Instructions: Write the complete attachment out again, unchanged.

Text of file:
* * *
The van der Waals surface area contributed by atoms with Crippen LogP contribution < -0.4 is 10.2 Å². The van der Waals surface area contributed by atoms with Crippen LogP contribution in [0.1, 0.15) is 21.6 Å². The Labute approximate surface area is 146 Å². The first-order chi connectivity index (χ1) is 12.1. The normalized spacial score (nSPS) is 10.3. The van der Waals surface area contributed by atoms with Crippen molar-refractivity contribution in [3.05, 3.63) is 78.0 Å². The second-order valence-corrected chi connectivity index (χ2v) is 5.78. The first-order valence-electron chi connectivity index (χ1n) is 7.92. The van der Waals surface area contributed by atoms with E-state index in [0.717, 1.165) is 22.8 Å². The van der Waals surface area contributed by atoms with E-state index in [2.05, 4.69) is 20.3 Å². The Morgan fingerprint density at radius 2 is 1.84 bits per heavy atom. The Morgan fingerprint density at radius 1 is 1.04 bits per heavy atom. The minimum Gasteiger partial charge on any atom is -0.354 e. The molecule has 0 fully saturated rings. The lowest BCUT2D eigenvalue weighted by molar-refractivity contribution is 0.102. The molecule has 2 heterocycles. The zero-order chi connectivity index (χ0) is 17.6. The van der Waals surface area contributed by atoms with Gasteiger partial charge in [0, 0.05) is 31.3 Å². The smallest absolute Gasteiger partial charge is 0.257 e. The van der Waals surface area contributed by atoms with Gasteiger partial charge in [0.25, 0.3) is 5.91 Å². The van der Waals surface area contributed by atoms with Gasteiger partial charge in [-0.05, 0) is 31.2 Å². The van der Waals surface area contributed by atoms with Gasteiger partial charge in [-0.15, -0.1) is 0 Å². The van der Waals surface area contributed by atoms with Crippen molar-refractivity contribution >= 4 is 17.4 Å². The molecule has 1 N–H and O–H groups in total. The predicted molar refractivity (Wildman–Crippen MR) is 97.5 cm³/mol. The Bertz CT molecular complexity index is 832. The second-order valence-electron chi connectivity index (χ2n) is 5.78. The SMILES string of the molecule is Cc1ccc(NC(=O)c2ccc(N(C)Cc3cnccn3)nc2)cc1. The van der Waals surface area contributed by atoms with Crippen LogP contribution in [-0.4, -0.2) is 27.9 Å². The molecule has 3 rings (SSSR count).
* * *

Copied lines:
The van der Waals surface area contributed by atoms with Crippen LogP contribution < -0.4 is 10.2 Å². The van der Waals surface area contributed by atoms with Crippen LogP contribution in [0.1, 0.15) is 21.6 Å². The Labute approximate surface area is 146 Å². The first-order chi connectivity index (χ1) is 12.1. The normalized spacial score (nSPS) is 10.3. The van der Waals surface area contributed by atoms with Crippen molar-refractivity contribution in [3.05, 3.63) is 78.0 Å². The second-order valence-corrected chi connectivity index (χ2v) is 5.78. The first-order valence-electron chi connectivity index (χ1n) is 7.92. The van der Waals surface area contributed by atoms with E-state index in [0.717, 1.165) is 22.8 Å². The van der Waals surface area contributed by atoms with E-state index in [2.05, 4.69) is 20.3 Å². The Morgan fingerprint density at radius 2 is 1.84 bits per heavy atom. The Morgan fingerprint density at radius 1 is 1.04 bits per heavy atom. The minimum Gasteiger partial charge on any atom is -0.354 e. The molecule has 0 fully saturated rings. The lowest BCUT2D eigenvalue weighted by molar-refractivity contribution is 0.102. The molecule has 2 heterocycles. The zero-order chi connectivity index (χ0) is 17.6. The van der Waals surface area contributed by atoms with Gasteiger partial charge in [0, 0.05) is 31.3 Å². The smallest absolute Gasteiger partial charge is 0.257 e. The van der Waals surface area contributed by atoms with Gasteiger partial charge in [0.25, 0.3) is 5.91 Å². The van der Waals surface area contributed by atoms with Gasteiger partial charge in [-0.05, 0) is 31.2 Å². The van der Waals surface area contributed by atoms with Gasteiger partial charge in [-0.15, -0.1) is 0 Å². The van der Waals surface area contributed by atoms with Crippen molar-refractivity contribution >= 4 is 17.4 Å². The molecule has 1 N–H and O–H groups in total. The predicted molar refractivity (Wildman–Crippen MR) is 97.5 cm³/mol. The Bertz CT molecular complexity index is 832. The second-order valence-electron chi connectivity index (χ2n) is 5.78. The SMILES string of the molecule is Cc1ccc(NC(=O)c2ccc(N(C)Cc3cnccn3)nc2)cc1. The van der Waals surface area contributed by atoms with Crippen LogP contribution in [-0.4, -0.2) is 27.9 Å². The molecule has 3 rings (SSSR count).